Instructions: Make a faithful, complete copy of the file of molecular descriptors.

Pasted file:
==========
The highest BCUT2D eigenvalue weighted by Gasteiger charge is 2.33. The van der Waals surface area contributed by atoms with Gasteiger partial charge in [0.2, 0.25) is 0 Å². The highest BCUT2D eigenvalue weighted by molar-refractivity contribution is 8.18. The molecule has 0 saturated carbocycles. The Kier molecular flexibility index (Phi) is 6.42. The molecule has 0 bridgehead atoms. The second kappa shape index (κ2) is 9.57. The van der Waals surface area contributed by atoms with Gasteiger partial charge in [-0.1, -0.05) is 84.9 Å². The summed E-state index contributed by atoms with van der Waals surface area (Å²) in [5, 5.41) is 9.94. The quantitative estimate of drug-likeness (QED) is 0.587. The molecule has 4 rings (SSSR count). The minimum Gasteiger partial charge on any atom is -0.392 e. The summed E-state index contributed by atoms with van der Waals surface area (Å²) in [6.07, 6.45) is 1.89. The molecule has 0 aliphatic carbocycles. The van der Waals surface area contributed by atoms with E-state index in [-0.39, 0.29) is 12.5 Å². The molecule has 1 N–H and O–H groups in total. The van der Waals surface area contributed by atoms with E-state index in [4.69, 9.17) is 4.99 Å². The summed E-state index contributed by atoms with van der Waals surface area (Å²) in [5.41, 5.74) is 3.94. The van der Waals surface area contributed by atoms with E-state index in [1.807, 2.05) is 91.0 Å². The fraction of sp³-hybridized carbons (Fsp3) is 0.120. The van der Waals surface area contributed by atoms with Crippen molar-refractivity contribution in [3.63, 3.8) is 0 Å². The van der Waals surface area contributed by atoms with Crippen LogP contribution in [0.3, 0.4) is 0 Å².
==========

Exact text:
The highest BCUT2D eigenvalue weighted by Gasteiger charge is 2.33. The van der Waals surface area contributed by atoms with Gasteiger partial charge in [0.2, 0.25) is 0 Å². The highest BCUT2D eigenvalue weighted by molar-refractivity contribution is 8.18. The molecule has 0 saturated carbocycles. The Kier molecular flexibility index (Phi) is 6.42. The molecule has 0 bridgehead atoms. The second kappa shape index (κ2) is 9.57. The van der Waals surface area contributed by atoms with Gasteiger partial charge in [-0.1, -0.05) is 84.9 Å². The summed E-state index contributed by atoms with van der Waals surface area (Å²) in [5, 5.41) is 9.94. The quantitative estimate of drug-likeness (QED) is 0.587. The molecule has 4 rings (SSSR count). The minimum Gasteiger partial charge on any atom is -0.392 e. The summed E-state index contributed by atoms with van der Waals surface area (Å²) in [6.07, 6.45) is 1.89. The molecule has 0 aliphatic carbocycles. The van der Waals surface area contributed by atoms with E-state index in [-0.39, 0.29) is 12.5 Å². The molecule has 1 N–H and O–H groups in total. The van der Waals surface area contributed by atoms with E-state index in [4.69, 9.17) is 4.99 Å². The summed E-state index contributed by atoms with van der Waals surface area (Å²) in [5.41, 5.74) is 3.94. The van der Waals surface area contributed by atoms with E-state index in [1.807, 2.05) is 91.0 Å². The fraction of sp³-hybridized carbons (Fsp3) is 0.120. The van der Waals surface area contributed by atoms with Crippen molar-refractivity contribution in [3.63, 3.8) is 0 Å². The van der Waals surface area contributed by atoms with Crippen LogP contribution in [0.3, 0.4) is 0 Å².